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Bush Proposes Near Tripling of U.S. Commitment on Global HIV Epidemic

February 7, 2003

In what is widely seen as a groundbreaking advance, President Bush proposed additional U.S. funding of almost $10,000,000,000 over the next five years for fighting the global HIV epidemic. The president made this unexpectedly major announcement in the State of the Union speech on January 29, 2003. If appropriated by Congress, the money would bring the total spending over five years to about to about $15,000,000,000. The measure will have strong bipartisan support, but passage is not assured.

The proposed U.S. initiative is for 14 countries, 12 of them in Africa, that together have about half of the HIV-infected people in the world. Over five years, it aims to prevent 7,000,000 new HIV infections (60% of the number projected for those countries), treat 2,000,000 people with HIV, and care for 10,000,000 HIV-infected individuals and AIDS orphans. (The countries are Botswana, Cote d'Ivoire, Ethiopia, Guyana, Haiti, Kenya, Mozambique, Namibia, Nigeria, Rwanda, South Africa, Tanzania, Uganda, and Zambia; for initial ideas on how the program may work within these countries, see the January 29, "Fact Sheet; the President's Emergency Plan for AIDS Relief" at -- check later information if available). The program will start in fiscal year 2004 (the U.S. government fiscal year 2004 begins October 1, 2003), with funding expected to begin slowly and ramp up in later years. This proposal is not finished, and much is being worked out now in discussions among the White House, Congress, and global AIDS and health organizations.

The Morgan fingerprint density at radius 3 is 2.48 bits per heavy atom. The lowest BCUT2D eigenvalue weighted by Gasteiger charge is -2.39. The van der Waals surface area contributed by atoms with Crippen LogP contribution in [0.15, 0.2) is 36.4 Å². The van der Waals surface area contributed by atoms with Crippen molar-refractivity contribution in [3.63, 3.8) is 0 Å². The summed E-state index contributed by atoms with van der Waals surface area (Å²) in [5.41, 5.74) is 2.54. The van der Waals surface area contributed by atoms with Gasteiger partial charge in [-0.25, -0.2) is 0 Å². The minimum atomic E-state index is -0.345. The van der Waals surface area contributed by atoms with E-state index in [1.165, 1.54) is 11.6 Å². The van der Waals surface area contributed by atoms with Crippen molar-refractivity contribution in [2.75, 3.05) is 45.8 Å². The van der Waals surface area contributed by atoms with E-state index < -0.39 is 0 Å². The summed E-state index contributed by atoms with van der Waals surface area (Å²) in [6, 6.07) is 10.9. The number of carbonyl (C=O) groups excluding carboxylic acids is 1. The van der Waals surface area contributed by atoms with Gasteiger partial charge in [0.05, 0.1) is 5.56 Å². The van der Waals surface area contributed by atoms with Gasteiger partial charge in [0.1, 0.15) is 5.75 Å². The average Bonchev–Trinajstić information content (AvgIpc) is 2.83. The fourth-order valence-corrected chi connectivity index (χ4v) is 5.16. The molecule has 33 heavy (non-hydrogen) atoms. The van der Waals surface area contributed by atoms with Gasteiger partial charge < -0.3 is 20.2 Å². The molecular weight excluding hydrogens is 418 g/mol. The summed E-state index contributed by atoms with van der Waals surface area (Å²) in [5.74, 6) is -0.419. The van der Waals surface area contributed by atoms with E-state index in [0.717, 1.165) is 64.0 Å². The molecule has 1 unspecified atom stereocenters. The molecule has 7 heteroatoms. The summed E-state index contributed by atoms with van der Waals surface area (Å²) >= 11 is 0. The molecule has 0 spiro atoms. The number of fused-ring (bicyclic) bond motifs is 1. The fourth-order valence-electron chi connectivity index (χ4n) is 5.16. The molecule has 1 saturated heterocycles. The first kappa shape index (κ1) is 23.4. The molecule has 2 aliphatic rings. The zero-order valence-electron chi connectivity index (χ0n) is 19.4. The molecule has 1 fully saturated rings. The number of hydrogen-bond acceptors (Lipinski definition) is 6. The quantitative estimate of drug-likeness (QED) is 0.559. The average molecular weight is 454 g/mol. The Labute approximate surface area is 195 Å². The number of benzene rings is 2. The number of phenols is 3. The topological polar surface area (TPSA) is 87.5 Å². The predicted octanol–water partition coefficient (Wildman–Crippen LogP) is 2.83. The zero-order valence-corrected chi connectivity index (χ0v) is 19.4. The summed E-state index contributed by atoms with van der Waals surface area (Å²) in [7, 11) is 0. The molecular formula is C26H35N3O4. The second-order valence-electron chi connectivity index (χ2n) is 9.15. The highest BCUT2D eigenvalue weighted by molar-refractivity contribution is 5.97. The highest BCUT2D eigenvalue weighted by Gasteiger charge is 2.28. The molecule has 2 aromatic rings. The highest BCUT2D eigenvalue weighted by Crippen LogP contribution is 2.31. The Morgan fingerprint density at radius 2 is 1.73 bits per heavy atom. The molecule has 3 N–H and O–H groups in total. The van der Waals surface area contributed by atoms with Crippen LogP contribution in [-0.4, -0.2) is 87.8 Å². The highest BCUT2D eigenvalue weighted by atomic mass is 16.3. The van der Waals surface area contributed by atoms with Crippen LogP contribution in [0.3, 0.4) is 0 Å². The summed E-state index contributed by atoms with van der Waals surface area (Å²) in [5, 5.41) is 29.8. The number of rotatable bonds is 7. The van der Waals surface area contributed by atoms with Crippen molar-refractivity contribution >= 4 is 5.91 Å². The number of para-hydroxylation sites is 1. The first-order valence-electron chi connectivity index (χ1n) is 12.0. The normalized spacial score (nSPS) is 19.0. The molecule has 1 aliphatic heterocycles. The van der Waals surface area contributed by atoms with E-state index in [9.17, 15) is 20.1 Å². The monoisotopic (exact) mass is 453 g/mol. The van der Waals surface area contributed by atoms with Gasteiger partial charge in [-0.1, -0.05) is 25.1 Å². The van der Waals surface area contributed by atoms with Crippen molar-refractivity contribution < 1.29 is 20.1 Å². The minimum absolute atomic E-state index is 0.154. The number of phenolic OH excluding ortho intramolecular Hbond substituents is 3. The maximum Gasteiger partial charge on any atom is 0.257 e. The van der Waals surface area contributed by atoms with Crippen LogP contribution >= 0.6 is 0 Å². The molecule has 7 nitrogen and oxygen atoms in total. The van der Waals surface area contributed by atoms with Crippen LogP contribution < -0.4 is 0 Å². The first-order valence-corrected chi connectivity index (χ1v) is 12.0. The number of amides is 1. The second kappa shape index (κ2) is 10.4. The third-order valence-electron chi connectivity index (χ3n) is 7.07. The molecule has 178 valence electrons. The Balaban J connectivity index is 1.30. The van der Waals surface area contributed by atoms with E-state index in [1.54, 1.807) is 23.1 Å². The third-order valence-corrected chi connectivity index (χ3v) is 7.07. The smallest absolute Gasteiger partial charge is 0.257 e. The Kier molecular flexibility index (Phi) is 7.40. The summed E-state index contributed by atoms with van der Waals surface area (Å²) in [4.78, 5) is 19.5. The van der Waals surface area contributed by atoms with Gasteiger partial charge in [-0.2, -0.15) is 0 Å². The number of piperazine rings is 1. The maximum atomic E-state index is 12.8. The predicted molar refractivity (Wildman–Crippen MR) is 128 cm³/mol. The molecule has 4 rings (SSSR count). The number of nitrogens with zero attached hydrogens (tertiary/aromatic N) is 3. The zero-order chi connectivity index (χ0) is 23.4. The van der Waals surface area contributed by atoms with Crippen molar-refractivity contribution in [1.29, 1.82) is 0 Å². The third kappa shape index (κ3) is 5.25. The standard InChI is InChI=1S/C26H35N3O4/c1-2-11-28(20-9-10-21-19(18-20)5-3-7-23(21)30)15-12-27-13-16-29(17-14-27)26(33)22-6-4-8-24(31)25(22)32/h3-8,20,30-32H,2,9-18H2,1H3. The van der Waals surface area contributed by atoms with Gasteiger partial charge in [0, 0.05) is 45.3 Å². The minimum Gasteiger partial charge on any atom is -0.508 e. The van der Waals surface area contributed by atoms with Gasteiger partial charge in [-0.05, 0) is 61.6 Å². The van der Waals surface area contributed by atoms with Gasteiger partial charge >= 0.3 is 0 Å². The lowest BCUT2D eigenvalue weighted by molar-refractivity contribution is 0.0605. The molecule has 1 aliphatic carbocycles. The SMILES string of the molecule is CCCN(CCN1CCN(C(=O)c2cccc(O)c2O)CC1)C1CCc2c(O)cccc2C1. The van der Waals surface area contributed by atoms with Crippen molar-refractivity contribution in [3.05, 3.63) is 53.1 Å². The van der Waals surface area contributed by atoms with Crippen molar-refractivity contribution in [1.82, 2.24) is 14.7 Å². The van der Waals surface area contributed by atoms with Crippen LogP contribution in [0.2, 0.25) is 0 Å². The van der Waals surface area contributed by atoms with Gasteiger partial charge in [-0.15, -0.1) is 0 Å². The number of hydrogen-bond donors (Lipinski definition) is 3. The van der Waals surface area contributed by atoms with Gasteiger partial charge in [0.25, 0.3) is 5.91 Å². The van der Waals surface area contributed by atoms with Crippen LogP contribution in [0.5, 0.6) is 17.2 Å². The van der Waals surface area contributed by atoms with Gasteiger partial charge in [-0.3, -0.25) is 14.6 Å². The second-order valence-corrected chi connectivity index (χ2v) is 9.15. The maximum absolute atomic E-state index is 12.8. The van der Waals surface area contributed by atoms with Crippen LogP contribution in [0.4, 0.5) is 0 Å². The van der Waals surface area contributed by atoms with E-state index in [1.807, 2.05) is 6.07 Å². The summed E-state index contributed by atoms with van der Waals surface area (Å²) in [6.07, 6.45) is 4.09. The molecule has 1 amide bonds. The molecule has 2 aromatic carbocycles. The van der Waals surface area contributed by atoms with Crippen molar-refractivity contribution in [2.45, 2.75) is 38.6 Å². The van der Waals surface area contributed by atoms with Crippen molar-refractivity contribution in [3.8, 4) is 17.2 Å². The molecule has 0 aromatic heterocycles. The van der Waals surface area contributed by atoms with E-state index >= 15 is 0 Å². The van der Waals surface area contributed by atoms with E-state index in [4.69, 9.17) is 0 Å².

The announcement came as a surprise even to members of Congress, and European and other governments -- apparently because President Bush and his administration were weighing many factors and were not sure what HIV program (if any) would be announced until shortly before the speech. It was known that administration officials and AIDS experts had been working quietly for months to develop an initiative to address the global epidemic. We have heard that President Bush was given several proposals, and chose one (the one, incidentally, with the largest total funding). This plan includes a comprehensive prevention program (including abstinence and condoms), and an equal emphasis on prevention and treatment, including antiretrovirals.

This high-profile announcement is already changing the tone of the discussion, with talk in Washington shifting from whether there should be a larger U.S. program to how to make it work. A key issue is getting European and other donor nations to also increase their commitment to fighting an epidemic that could kill a third of the entire population of many countries, and is spreading rapidly today in huge populations in Asia and Eastern Europe.


Some Widespread Criticisms

While the announcement was universally welcomed and the plan is considered credible, there have also been some widespread concerns: